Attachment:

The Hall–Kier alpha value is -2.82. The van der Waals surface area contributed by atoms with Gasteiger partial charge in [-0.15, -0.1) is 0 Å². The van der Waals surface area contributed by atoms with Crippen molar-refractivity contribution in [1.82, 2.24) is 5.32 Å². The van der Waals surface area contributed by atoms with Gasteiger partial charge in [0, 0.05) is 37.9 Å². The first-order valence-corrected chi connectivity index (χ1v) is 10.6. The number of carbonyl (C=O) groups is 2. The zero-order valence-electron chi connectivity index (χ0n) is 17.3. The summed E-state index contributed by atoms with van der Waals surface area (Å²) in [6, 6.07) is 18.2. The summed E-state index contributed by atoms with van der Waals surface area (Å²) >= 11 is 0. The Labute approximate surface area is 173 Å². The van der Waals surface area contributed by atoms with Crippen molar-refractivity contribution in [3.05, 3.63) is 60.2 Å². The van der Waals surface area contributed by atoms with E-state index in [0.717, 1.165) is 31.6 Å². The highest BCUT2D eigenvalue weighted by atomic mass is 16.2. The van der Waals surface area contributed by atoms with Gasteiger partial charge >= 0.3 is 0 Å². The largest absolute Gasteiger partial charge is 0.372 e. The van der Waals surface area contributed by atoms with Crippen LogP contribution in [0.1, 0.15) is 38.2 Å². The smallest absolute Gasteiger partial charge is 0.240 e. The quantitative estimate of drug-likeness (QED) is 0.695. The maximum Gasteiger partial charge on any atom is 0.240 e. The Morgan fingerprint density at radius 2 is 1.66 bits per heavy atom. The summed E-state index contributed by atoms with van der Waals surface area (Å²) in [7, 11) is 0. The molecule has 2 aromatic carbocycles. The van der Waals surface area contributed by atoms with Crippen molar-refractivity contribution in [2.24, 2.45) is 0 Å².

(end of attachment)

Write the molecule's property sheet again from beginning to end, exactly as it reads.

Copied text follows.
The Hall–Kier alpha value is -2.82. The van der Waals surface area contributed by atoms with Gasteiger partial charge in [-0.15, -0.1) is 0 Å². The van der Waals surface area contributed by atoms with Crippen molar-refractivity contribution in [1.82, 2.24) is 5.32 Å². The van der Waals surface area contributed by atoms with Gasteiger partial charge in [0, 0.05) is 37.9 Å². The first-order valence-corrected chi connectivity index (χ1v) is 10.6. The number of carbonyl (C=O) groups is 2. The zero-order valence-electron chi connectivity index (χ0n) is 17.3. The summed E-state index contributed by atoms with van der Waals surface area (Å²) in [6, 6.07) is 18.2. The summed E-state index contributed by atoms with van der Waals surface area (Å²) >= 11 is 0. The Labute approximate surface area is 173 Å². The van der Waals surface area contributed by atoms with Crippen molar-refractivity contribution in [3.05, 3.63) is 60.2 Å². The van der Waals surface area contributed by atoms with E-state index in [0.717, 1.165) is 31.6 Å². The highest BCUT2D eigenvalue weighted by atomic mass is 16.2. The van der Waals surface area contributed by atoms with Gasteiger partial charge >= 0.3 is 0 Å². The largest absolute Gasteiger partial charge is 0.372 e. The van der Waals surface area contributed by atoms with Crippen LogP contribution in [0.1, 0.15) is 38.2 Å². The smallest absolute Gasteiger partial charge is 0.240 e. The quantitative estimate of drug-likeness (QED) is 0.695. The maximum Gasteiger partial charge on any atom is 0.240 e. The Morgan fingerprint density at radius 2 is 1.66 bits per heavy atom. The summed E-state index contributed by atoms with van der Waals surface area (Å²) in [7, 11) is 0. The molecule has 2 aromatic carbocycles. The van der Waals surface area contributed by atoms with Crippen molar-refractivity contribution in [2.24, 2.45) is 0 Å².